From the Aisle to the Archive: Royal Wedding Dress to go on display


Following on from my post back in April on the history and legacy of British Royal Wedding dresses, I wanted to share the news that The Duchess of Cambridge’s wedding dress is to go on public view at Buckingham Palace during the annual Summer Opening (23 July – 3 October 2011). UK press sources announced last week that the dress designed by Sarah Burton for Alexander McQueen, would be the central exhibit of the summer season of the Historic Royal Palaces exhibition program.

I would find it hard to believe that anyone hasn’t already seen the dress in photographs or video from the Royal Wedding of Prince William and Catherine Middleton, but this chance to see the dress in three dimensional relaity is sure to be a huge draw for visitors and residents of Britain alike.

The display promises to allow close up views and provide information in the gown’s design and craftsmanship. The work of the needlecrafters of the Royal School of Needlework will be a focus and surely more appreciated than can be possible from the photographs alone.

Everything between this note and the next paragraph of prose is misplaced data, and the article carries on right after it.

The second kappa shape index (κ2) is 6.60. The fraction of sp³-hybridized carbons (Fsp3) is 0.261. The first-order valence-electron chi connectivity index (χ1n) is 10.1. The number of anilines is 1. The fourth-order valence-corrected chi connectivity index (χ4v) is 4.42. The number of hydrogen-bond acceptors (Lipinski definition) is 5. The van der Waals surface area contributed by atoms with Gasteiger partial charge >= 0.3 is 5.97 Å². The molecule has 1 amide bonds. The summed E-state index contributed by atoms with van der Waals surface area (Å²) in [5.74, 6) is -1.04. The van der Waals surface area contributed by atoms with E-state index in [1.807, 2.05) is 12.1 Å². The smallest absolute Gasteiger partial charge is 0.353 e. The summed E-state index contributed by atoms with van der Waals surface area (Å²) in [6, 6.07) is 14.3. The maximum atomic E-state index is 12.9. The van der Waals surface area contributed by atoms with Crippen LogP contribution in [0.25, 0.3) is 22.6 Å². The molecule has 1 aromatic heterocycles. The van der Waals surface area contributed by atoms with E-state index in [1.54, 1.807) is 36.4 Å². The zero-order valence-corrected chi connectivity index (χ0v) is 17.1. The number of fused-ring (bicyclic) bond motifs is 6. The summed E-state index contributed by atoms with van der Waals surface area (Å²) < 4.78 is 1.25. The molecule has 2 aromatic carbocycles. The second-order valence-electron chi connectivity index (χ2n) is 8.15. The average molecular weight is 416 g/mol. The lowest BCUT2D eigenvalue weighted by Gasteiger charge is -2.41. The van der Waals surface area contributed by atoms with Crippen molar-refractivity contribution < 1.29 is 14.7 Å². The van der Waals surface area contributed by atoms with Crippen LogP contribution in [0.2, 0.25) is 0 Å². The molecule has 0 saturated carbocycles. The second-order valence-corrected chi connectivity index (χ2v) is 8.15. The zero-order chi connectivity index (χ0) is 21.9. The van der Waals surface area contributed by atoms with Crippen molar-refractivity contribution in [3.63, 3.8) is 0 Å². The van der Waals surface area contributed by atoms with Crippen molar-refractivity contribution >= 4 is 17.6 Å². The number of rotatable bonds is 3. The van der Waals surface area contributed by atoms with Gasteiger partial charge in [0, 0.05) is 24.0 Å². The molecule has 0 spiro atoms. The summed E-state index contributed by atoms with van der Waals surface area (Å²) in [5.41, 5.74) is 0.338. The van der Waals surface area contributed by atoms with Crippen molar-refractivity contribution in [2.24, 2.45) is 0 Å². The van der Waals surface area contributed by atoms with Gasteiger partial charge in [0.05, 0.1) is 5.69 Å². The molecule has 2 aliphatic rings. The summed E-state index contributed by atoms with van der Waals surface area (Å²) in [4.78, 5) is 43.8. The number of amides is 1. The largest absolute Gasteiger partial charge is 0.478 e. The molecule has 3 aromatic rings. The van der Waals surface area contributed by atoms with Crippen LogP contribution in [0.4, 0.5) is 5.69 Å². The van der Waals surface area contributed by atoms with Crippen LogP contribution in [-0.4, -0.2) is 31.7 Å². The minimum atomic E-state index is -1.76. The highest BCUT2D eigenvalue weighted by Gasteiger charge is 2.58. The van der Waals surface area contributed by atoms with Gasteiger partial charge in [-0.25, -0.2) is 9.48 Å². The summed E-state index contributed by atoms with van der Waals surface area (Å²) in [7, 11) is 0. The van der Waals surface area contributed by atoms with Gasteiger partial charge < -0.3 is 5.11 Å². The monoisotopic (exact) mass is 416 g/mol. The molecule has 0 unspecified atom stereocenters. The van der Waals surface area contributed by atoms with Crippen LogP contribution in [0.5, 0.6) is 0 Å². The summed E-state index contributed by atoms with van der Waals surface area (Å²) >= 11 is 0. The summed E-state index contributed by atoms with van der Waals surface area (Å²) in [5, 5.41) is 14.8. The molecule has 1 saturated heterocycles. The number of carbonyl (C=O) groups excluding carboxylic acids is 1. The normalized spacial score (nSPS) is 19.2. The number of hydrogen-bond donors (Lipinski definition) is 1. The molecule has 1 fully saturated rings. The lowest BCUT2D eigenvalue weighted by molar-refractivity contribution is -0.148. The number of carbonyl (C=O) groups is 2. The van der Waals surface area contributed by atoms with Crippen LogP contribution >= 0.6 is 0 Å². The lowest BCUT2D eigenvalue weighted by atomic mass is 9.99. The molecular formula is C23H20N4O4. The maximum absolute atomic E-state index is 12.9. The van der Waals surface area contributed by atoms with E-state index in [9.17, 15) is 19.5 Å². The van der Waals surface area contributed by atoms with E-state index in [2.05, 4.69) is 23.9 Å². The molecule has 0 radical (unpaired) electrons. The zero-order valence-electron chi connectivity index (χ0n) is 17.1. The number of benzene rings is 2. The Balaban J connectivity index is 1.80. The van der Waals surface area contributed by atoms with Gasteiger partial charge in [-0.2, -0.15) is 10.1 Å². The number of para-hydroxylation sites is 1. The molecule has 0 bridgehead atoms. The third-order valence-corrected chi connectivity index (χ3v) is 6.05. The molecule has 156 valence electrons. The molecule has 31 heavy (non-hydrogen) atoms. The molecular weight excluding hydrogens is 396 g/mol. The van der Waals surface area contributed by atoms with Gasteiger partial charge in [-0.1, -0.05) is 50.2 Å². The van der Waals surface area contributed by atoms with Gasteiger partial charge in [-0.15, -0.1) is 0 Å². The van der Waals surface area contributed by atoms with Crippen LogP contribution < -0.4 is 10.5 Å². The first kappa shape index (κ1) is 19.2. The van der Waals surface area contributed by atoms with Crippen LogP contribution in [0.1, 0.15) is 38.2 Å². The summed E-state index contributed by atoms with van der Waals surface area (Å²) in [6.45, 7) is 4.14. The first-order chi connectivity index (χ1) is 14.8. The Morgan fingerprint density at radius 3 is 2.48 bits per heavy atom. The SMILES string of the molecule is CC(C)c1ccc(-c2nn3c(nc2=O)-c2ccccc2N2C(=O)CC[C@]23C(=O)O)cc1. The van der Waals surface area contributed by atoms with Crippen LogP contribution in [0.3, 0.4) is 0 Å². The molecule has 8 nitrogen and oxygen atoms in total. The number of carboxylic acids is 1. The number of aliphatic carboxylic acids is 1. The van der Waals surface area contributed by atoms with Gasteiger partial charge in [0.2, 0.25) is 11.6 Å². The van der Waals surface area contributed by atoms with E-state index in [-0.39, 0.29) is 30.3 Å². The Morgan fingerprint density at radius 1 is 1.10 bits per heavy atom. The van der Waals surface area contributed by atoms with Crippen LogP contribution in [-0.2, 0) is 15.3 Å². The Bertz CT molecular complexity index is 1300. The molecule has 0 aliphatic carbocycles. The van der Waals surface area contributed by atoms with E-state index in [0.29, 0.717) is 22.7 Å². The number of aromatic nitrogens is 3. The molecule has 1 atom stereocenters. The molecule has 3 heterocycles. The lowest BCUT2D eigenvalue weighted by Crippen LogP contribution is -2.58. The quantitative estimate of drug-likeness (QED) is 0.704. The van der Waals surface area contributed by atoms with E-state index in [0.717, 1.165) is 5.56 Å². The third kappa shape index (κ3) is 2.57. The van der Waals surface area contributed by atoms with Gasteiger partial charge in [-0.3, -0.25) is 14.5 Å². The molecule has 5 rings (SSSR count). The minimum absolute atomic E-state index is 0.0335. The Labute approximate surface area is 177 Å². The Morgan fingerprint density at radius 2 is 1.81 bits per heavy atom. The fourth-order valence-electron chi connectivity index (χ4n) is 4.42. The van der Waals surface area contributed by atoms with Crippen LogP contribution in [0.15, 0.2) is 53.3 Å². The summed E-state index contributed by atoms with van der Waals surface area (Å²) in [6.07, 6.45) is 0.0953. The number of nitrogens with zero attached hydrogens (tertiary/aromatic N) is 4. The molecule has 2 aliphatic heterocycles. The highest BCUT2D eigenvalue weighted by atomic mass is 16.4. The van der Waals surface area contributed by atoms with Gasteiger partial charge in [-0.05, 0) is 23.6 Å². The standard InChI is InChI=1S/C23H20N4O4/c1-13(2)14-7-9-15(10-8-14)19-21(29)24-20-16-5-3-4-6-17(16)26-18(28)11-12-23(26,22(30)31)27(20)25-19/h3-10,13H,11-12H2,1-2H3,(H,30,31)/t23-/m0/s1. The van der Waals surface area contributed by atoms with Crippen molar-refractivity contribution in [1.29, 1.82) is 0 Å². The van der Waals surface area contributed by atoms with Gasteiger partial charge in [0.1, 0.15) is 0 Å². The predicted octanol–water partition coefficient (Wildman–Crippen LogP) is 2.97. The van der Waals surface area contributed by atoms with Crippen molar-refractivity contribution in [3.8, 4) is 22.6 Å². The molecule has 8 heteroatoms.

Personally, I find it behooves me to visit the exhibition to view not only what the Telegraph called ‘the most anticipated dress of the century’, but to see the mode of display, and to observe other visitors and gauge their reactions.

So, watch this space for exhibition notes and visitor responses. I don’t expect too many complaints or disappointments, despite the rather hefty admission price of £17.50, in a city where the vast majority of design exhibitions and museums can be visited free of charge.

What do you think about the entrance fees? and what sort of questions would you ask visitors to this exhibition?



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